Albert and Adele honeymooned in Japan, and Herter completed a number of paintings with Oriental themes such as his 1894 work entitled Eastern Blossoms.
The Portrait of Master Rosenbaum, (Portrait of Albert M. Rosenbaum, Jr.) was commissioned by Albert and Nettie Rosenbaum, young Albert’s parents. The painting then became the property of Milton Meyers, the older brother of Albert M Rosenbaum Jnr and his wife Fern Meyers. According to Mrs Meyers, the Rosenbaums, whom she never knew, commissioned Albert Herter to paint a portrait of their son after his impending death became known. She didn’t remember if she’d ever heard the cause of his death at the age of eleven, but it was probably consumption.
The couple returned to Paris for the first years of their marriage. Albert and Adele went on to have three children, two sons, Everit born in 1894, Christian Archibald in 1895 and one daughter, Lydia Adele in 1898. Everit and Lydia both became artists. Sadly, Everit was killed, at age 24, in World War I. Christian became a politician, serving as governor of Massachusetts and later U.S. Secretary of State under Dwight D. Eisenhower.
In 1894 Herter completed his well-loved painting entitled Woman with Red Hair. His work was a depiction of fine living during America’s Gilded Age. The Gilded Age was a term derived from the title of Mark Twain’s satirical novel The Gilded Age: A Tale of Today and defined the turbulent years between the end of the Civil War in 1865 and the turn of the twentieth century. It was during this period that America became more prosperous and saw unprecedented growth in industry and technology. However, the Gilded Age had a more sinister side. It was a period when greedy, corrupt industrialists, bankers and politicians enjoyed unprecedented wealth at the expense of the working class. The lady in the painting is the height of elegance with her swan-like neck and mass of red hair set against a lavishly decorated background. Her dress is sumptuously embroidered and the gossamer filaments which attach the sleeve to the bodice reveal a sophisticated sensitivity to the beautifully handcrafted garments that could only be afforded by the wealthy. There is an element of the depiction which reminds one of the portraits of the Italian Renaissance which many aspiring American artists liked to mimic. For many artists of the time the accoutrements used to set up the painting were of great importance.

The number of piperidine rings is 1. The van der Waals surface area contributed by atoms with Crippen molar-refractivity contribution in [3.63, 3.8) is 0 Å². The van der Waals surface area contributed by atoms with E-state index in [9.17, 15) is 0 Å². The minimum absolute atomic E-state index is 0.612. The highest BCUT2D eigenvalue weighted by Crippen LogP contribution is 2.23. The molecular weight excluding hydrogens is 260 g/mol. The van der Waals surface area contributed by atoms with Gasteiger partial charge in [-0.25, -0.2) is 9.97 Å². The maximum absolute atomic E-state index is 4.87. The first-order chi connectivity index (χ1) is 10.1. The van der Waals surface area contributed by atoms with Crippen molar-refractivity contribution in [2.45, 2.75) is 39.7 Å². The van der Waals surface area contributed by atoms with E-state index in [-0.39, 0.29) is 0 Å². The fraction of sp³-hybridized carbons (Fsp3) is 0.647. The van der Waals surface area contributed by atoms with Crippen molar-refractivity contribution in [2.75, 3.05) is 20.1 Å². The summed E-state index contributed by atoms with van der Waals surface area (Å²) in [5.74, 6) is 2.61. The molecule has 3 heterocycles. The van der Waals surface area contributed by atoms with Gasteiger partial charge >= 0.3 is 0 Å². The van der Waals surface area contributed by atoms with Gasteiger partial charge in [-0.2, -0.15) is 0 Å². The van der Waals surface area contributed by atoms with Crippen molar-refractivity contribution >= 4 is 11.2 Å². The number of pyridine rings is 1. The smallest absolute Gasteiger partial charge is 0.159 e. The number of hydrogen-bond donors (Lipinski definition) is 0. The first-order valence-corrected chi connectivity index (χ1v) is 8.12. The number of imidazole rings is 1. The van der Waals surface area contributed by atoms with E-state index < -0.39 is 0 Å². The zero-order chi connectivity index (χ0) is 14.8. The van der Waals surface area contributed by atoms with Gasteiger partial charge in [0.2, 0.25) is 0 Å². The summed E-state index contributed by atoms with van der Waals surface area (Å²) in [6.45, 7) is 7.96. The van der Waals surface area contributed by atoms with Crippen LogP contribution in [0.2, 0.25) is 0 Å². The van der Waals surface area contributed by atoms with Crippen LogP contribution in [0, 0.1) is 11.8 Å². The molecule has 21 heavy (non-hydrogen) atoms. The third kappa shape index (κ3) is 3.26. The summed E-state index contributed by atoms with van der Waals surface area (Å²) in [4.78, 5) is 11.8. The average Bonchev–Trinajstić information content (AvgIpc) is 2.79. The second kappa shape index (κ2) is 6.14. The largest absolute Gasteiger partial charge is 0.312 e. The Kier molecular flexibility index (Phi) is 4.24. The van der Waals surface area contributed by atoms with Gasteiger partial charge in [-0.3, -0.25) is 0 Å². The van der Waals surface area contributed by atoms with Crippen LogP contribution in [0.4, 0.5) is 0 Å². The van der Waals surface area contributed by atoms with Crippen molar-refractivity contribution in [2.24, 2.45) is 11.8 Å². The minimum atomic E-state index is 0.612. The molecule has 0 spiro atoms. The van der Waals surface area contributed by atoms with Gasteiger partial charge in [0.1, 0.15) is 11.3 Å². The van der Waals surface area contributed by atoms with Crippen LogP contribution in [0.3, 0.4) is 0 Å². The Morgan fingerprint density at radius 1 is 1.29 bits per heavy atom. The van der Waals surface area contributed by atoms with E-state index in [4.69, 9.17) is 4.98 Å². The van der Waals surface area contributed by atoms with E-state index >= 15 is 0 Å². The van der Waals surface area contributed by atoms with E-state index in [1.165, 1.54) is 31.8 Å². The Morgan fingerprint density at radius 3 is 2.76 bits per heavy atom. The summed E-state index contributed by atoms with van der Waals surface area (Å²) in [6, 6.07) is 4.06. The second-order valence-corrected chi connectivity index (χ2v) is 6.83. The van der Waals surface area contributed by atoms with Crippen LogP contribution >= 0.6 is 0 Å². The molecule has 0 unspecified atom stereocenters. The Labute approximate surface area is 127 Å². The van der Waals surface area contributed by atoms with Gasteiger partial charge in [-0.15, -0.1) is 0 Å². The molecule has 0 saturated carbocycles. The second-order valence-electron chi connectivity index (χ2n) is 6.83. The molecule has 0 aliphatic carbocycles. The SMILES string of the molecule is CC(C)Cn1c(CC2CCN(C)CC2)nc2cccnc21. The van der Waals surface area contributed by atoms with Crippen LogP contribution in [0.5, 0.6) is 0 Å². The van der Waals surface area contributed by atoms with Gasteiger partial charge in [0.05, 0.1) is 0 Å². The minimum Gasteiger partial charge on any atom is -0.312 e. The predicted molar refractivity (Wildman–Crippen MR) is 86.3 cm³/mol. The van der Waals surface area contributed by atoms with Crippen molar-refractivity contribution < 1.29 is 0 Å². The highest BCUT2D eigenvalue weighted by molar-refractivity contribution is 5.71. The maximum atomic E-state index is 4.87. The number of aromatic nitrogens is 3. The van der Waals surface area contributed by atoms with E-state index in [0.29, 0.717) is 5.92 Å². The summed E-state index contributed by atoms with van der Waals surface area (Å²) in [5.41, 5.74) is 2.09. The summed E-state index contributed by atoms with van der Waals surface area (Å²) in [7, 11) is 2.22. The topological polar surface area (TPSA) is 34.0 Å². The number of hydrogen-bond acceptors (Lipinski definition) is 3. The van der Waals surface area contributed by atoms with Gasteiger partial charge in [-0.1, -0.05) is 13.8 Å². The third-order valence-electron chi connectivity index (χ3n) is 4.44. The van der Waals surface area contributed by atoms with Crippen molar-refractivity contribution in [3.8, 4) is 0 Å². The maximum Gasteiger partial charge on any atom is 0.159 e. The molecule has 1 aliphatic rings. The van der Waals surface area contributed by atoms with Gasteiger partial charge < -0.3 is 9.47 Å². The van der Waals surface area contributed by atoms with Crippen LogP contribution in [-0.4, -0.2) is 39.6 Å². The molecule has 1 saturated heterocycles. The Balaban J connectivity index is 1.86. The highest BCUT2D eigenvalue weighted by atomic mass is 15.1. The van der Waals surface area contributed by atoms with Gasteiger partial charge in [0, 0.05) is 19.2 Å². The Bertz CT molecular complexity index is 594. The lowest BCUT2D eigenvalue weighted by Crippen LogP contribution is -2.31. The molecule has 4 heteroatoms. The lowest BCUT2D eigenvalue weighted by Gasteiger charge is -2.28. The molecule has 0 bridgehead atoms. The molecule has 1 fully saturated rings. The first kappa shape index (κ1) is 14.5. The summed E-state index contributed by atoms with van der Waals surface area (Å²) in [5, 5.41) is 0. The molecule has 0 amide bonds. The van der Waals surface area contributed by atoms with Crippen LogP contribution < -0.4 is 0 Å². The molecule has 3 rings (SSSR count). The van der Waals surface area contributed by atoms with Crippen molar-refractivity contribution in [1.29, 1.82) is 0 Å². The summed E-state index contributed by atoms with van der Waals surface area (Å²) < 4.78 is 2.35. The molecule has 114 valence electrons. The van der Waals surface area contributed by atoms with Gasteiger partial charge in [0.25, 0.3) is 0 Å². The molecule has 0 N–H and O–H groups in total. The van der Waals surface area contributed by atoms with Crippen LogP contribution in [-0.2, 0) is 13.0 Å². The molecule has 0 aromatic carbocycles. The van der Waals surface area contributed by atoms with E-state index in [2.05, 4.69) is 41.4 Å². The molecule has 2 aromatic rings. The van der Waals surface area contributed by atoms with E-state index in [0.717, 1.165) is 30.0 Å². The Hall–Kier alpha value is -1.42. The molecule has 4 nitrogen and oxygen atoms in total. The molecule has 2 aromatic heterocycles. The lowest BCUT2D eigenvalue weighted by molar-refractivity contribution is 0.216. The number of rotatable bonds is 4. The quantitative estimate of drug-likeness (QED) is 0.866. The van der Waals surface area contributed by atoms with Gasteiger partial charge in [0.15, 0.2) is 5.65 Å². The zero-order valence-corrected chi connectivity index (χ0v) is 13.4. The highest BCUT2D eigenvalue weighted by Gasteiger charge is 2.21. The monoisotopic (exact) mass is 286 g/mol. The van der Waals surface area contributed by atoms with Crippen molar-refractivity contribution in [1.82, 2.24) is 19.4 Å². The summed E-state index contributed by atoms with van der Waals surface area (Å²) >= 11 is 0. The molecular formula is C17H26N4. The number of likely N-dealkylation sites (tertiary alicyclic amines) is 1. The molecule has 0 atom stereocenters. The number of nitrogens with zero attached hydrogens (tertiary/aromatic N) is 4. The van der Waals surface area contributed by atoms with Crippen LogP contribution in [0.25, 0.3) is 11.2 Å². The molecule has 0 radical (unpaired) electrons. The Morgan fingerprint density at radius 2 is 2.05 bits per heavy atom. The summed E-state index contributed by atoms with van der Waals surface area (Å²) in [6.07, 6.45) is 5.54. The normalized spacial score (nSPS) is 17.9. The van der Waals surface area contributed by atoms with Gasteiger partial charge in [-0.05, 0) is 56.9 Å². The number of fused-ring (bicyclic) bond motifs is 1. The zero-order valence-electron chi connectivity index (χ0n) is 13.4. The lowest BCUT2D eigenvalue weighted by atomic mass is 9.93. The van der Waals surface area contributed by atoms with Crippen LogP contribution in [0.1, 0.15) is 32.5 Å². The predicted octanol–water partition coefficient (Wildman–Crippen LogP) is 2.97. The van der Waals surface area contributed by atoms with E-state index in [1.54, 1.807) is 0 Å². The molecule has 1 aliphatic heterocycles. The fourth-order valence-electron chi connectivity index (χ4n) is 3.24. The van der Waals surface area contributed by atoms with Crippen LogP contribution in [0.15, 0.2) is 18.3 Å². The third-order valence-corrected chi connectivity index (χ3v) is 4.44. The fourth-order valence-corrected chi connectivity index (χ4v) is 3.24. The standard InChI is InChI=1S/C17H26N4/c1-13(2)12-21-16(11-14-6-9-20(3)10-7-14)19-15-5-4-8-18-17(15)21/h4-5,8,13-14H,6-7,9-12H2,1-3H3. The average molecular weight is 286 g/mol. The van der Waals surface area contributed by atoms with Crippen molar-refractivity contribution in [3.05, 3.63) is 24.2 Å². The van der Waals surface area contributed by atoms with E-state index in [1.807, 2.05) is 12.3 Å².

Arabella Huntington was a philanthropist whose second husband was the American railway tycoon and industrialist Collis Potter Huntington. Collis Huntington died in 1902, and in 1913 Arabella married his nephew, becoming the second wife of Henry Edwards Huntington. Arabella Huntington was once known as the richest woman in America and was the energy behind the art collection that is housed at the Huntington Library in San Marino California, which was founded by her husband Henry Huntington. The establishment, which already owned an inlaid ebonized secretary cabinet designed by the Herter Brothers furniture and decorating company purchased Albert Herter’s 1895 painting entitled Woman with a Fan.